12. We are also of the opinion that there is something else in clause 6 which precludes the notion that the partners had not, under the partnership deed the right to share the profits which, if they had, would prima facie be a clear indication that they are partners. The 6th clause which places an embargo on the appropriation of profits during the first ten years does provide that if the other partners consent to the profits being drawn, the partner might draw the profits even during that period. This provision in the clause makes it abundantly clear that in order to enable the partner to draw his profits he has to secure the consent of the other partners and, if he does so, he could draw the profits. That, in our opinion, is what is destructive of the contention that there is anything in the sixth clause which does not entitle the partners to a share in the profits although they have agreed to so share them.
13. Turning to the 9th clause, we do not find anything in it which can take away from the firm the attribute of a firm if it is one. All that it provides is that a partner who retires from the firm during the first ten years would not be entitled to claim a share in the profits earned till then. This clause, in our opinion, has to be read with the 6th clause under which with the consent of the other partners he would be entitled to take his profits when he retires.
14. There is, however, something of greater importance in the second clause of the deed of partnership, which, in effect, market it possible for the partner, who wishes to retire, to receive his profits by another process. According to the second clause the partnership is partnership at will as defined by section 7 of the Partnership Act and it is clear from the 43rd section of that Act that a partnership at will is a partnership which can be dissolved at the instance of any one of the partners. So, if a partner who wishes to retire does not secure the consent of the other partners to the payment to his of his share of profits, all that he has to do is to dissolve the partnership in exercise of his right to do so under section 43 of the Partnership Act and, if he does so, his share of the profits would become payable to him.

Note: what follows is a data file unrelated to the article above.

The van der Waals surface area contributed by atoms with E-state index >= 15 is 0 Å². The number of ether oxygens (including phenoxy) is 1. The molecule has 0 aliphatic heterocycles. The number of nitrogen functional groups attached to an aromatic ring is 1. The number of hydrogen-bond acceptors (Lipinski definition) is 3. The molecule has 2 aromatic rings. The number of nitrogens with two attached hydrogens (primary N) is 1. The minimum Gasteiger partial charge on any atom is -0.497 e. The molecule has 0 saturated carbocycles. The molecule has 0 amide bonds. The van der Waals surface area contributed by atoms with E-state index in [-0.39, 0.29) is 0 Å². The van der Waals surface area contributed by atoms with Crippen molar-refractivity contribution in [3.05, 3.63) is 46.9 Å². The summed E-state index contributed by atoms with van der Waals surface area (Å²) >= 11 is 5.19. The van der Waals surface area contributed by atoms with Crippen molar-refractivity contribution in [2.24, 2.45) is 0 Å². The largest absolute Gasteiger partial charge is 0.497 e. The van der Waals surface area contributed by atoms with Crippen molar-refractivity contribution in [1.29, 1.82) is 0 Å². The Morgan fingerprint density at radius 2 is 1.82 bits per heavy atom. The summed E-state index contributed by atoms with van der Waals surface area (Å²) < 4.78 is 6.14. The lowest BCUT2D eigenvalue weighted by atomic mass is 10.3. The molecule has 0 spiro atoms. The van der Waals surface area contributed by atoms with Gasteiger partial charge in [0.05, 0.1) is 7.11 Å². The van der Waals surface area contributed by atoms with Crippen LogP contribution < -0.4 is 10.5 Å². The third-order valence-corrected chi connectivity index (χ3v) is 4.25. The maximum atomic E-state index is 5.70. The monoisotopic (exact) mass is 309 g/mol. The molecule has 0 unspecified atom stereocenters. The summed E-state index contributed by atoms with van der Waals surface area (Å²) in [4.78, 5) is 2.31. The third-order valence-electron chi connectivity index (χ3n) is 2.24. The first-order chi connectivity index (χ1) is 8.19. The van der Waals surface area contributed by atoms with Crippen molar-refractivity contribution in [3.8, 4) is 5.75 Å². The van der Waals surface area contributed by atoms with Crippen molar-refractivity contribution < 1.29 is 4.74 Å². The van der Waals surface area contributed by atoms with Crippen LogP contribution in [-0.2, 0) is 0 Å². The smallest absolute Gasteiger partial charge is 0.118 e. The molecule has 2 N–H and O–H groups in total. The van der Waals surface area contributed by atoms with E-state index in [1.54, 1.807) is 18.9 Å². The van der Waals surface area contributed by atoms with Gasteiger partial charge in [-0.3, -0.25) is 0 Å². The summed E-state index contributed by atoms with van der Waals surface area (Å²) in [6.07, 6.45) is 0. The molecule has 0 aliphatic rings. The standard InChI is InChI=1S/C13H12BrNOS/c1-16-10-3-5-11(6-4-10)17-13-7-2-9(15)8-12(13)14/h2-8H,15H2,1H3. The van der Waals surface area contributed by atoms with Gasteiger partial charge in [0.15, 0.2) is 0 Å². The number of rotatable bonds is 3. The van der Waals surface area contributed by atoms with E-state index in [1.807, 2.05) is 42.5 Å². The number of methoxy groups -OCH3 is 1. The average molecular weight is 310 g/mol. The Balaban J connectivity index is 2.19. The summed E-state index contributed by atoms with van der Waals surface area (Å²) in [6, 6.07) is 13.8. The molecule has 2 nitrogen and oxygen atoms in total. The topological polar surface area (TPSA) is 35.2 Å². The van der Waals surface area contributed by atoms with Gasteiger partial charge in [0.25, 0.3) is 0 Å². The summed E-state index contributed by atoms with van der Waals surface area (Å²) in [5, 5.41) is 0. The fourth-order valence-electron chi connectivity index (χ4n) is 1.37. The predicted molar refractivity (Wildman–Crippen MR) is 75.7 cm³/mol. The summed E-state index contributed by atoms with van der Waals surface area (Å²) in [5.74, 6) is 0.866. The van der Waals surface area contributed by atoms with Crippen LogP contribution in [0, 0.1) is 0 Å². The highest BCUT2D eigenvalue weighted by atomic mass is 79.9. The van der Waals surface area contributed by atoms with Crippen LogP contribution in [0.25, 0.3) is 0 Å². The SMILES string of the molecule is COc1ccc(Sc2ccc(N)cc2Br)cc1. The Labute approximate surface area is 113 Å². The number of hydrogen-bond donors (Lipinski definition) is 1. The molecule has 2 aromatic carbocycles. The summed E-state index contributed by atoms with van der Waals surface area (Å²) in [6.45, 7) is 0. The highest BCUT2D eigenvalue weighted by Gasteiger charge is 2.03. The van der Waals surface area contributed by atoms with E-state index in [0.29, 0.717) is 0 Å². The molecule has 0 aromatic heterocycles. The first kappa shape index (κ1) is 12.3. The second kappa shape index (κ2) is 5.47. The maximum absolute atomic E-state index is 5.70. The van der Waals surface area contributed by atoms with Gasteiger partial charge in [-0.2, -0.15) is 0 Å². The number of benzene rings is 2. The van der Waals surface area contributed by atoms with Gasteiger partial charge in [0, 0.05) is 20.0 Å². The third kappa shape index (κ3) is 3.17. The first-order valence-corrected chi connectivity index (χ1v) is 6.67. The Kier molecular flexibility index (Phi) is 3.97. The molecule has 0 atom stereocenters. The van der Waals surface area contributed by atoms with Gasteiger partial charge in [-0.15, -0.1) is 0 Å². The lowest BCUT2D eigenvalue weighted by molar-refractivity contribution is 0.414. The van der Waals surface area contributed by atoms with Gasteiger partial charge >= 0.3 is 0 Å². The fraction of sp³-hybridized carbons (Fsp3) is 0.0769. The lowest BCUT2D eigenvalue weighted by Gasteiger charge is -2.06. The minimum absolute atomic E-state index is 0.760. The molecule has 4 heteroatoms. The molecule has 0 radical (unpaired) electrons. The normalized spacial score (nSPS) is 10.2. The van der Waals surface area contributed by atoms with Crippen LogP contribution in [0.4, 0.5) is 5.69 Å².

15. We do not, in this reference, feel called upon to express any opinion upon the enforceable nature of the covenant in the 9th clause but we are however satisfied that, whether it is a good covenant or not, it does not to any extent persuade the vies that the relationship constituted under the instrument of partnership is not one of partners. Our answer to the question referred to us is in favour of the assessee and our answer to the question referred to us is in favour of the assessee and our answer to the question is that a firm was constituted under the deed of partnership dated November 27, 1959, and that that firm was registrable under section 26A of the Indian Income-tax Act, 1922. The Commissioner will pay the costs of the assessee. Advocate's fee Rs. 250.